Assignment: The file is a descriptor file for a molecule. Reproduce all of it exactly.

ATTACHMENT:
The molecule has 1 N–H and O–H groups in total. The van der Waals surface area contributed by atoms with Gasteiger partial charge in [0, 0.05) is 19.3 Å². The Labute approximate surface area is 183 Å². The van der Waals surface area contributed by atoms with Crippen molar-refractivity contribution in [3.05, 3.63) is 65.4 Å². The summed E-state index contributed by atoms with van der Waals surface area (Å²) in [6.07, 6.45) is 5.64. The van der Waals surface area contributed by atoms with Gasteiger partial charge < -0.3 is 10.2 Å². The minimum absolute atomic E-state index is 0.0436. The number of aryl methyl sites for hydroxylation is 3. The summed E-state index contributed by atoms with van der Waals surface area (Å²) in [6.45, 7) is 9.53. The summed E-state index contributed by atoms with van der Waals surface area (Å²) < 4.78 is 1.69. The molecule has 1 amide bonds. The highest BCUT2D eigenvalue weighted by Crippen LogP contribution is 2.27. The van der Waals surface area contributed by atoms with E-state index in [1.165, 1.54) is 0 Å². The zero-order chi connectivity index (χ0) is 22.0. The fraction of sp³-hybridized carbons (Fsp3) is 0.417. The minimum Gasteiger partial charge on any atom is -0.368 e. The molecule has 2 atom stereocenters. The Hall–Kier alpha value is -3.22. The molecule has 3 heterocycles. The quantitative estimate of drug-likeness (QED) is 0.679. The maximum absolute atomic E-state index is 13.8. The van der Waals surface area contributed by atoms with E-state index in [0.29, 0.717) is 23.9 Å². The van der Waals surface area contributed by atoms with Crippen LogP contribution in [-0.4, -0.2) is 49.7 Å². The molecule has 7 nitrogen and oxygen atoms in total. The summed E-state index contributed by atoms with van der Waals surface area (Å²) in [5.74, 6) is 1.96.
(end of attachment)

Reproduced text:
The molecule has 1 N–H and O–H groups in total. The van der Waals surface area contributed by atoms with Gasteiger partial charge in [0, 0.05) is 19.3 Å². The Labute approximate surface area is 183 Å². The van der Waals surface area contributed by atoms with Crippen molar-refractivity contribution in [3.05, 3.63) is 65.4 Å². The summed E-state index contributed by atoms with van der Waals surface area (Å²) in [6.07, 6.45) is 5.64. The van der Waals surface area contributed by atoms with Gasteiger partial charge < -0.3 is 10.2 Å². The minimum absolute atomic E-state index is 0.0436. The number of aryl methyl sites for hydroxylation is 3. The summed E-state index contributed by atoms with van der Waals surface area (Å²) in [6.45, 7) is 9.53. The summed E-state index contributed by atoms with van der Waals surface area (Å²) < 4.78 is 1.69. The molecule has 1 amide bonds. The highest BCUT2D eigenvalue weighted by Crippen LogP contribution is 2.27. The van der Waals surface area contributed by atoms with E-state index in [1.165, 1.54) is 0 Å². The zero-order chi connectivity index (χ0) is 22.0. The fraction of sp³-hybridized carbons (Fsp3) is 0.417. The minimum Gasteiger partial charge on any atom is -0.368 e. The molecule has 2 atom stereocenters. The Hall–Kier alpha value is -3.22. The molecule has 3 heterocycles. The quantitative estimate of drug-likeness (QED) is 0.679. The maximum absolute atomic E-state index is 13.8. The van der Waals surface area contributed by atoms with E-state index in [0.29, 0.717) is 23.9 Å². The van der Waals surface area contributed by atoms with Crippen LogP contribution in [-0.4, -0.2) is 49.7 Å². The molecule has 7 nitrogen and oxygen atoms in total. The summed E-state index contributed by atoms with van der Waals surface area (Å²) in [5.74, 6) is 1.96.